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The Pros And Cons Of The Boland Amendment

explanatory Essay
1869 words
1869 words
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The Rule of Law is a legal standard that requires the government to use its power according to well-established, clearly defined rules, regulations, and principles of a given society. In other words, “the highest level of authority is a body of law that applies equally to all” (Shafritz, Russell, & Borick, 2016, p. 188). This means that the government and its officials are accountable to the laws of the land. That being said, the laws are only as good as the intentions of those who are interpreting them. When Ronald Reagan took office on January 20, 1981, he promised to continue former President Jimmy Carter’s policy of blocking the sale of arms to Iran on the grounds that Iran had previously been designated as a supporter of …show more content…

In this essay, the author

  • Explains that the rule of law requires the government to use its power according to well-established, clearly defined rules, regulations, and principles of a given society.
  • Explains that ronald reagan promised to continue former president jimmy carter's policy of blocking the sale of arms to iran on the grounds that iran had previously been designated as a supporter of terrorism.
  • Explains that the effort to end the cold war and halt the spread of communism was carried out on a number of different fronts through various methods.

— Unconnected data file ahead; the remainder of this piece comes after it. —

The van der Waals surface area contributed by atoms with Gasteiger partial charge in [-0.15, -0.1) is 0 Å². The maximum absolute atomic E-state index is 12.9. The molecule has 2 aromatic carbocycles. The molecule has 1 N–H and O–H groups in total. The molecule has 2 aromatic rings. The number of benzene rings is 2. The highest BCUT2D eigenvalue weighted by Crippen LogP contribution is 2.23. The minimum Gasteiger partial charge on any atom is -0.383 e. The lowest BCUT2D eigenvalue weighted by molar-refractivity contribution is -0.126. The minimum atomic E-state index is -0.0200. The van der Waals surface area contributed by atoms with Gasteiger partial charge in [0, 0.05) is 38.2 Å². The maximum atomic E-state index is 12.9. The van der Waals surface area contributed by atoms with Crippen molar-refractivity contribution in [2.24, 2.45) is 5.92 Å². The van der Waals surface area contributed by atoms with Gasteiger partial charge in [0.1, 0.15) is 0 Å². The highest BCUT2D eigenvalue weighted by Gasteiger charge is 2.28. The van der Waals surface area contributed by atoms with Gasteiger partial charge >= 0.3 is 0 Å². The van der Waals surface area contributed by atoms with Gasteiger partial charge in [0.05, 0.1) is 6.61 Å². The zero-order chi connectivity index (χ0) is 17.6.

• Opines that while president reagan and his administration may have had good intentions, the actions undertaken by certain individuals while carrying out the operations mentioned above, did in fact violate laws and executive orders, and put the offenders in direct conflict with the rule of law.
  • Explains that secret arms sales to iran violated the united states policy prohibiting negotiations for the release of hostages and the arms export control act of 1976.
  • Explains that the sale of arms to iran and the financial of the contras seemed to be deliberately constructed so as to bypass, not only expressed administration policy, but also the boland amendment.
  • Explains how oliver north deliberately deceived congress and obstructed the investigations. the presidential records act of 1978 changed the ownership of presidential records from private to public and mandated preservation of such records.
  • Explains that president reagan was responsible for putting in effect all laws created by congress, and appointing the heads of federal agencies, the cabinet included.
  • Explains that as the commander in chief, the president is the head of the armed forces: the air force, army, navy, and marines.
  • Illustrates how the responsibilities of the president can sometimes come in conflict with each other. president reagan and his administration employed a number of tactics which put them squarely in the dilemma of how to uphold and enforce the laws created by congress while doing what they deemed necessary to accomplish their goals.
  • Describes oliver north as a life-long, highly-decorated, marine corps officer who took an oath to support and defend the constitution of the united states against all enemies, foreign and domestic.